The violin or viola chinrest - a wooden or plastic "cup" attached to the violin or viola on the left of the tailpiece or above it - is now an essential attribute. This was not the case before about 1820 when it was invented by Louis (Ludwig) Spohr, an outstanding German violinist, composer and violin teacher. Before that, all violinists, including the greatest, like legendary Niccolo Paganini, could do without this device.
It's funny that Spohr did not come up with this thing for convenience at all and it was not because the violin repertoire required more and more technical perfection. His goal was ridiculously trivial. Being a large and physically strong person, as well as having a massive chin and neck, he regularly broke the tailpiece with his vigorous playing. And, in order to protect his violin from himself, he came up with the idea of a tailpiece-guard - little wooden block, attached to the bout above the tailpiece. Two other prominent violinists, Pierre Baillot and his teacher Giovanni Batista Viotti, found other benefits in the Spohr's invention, and started promoting it as something that helped to improve violin technique. Very soon, the chinrest was widely accepted by most violinists and violists.
Today, there are more than 50 different types of chinrests. One of the most popular type of chinrest is the "Guarneri" type, which is mounted over the tailpiece with the cup for the chin to the left of the tailpiece.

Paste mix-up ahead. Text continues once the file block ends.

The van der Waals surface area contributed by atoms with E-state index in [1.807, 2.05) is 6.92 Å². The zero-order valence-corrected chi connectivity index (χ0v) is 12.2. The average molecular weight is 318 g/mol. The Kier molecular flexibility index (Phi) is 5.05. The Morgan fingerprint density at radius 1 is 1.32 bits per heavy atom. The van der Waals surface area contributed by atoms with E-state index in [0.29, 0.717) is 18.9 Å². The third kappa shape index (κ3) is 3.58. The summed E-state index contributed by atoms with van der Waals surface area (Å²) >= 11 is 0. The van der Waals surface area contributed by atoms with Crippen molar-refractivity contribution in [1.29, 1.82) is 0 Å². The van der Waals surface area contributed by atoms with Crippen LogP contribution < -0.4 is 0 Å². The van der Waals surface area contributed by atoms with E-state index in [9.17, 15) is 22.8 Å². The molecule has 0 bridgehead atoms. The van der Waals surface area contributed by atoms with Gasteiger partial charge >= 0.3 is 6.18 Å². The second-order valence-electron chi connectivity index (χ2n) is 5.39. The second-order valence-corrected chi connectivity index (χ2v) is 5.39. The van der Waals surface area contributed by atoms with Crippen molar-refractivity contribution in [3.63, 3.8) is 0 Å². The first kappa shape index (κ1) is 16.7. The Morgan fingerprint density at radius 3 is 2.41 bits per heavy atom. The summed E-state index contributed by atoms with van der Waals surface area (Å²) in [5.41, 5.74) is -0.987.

Guarneri Large Plate Violin Chinrest, centre mounted, made from ebony.
Some players prefer a chinrest with the cup centered over the tailpiece. The "Flesch" chinrest is of this type.
Centre-positioned or left-positioned - it is mostly a matter of preference, but not only. The latter is good for players with shorter arms, because it positions the instrument at such an angle that the neck becomes closer to the player's face.
As described in the preceding section, some chinrests attach to the left of the end button.
Dresden Side-mounted Boxwood Violin Chinrest. The right end is shaped in such way that it partially covers the tailpiece.
Side-mounted vs. centre-mounted. Which is better?
We would not recommend side-mounted chinrest on an old instrument. The pressure between the chinrest clamps is so high that it can cause deformation or the wood, especially ribs, which are thin and narrow.
Deformation is much less likely with the centre-mounted chinrest. The wooden block that holds together the left and right sides of the bout, and which the end button is inserted in, is thick and strong enough to withstand extremely high string tension and protect the plates and the ribs of the violin or viola from deformation.
So, obviously, a centre-mounted chinrest is better for the instrument, but, unfortunately, it does not work for every player. Being placed over the tailpiece, it cannot be lower than it is possible, and some players prefer really low chinrest, especially those with shorter neck.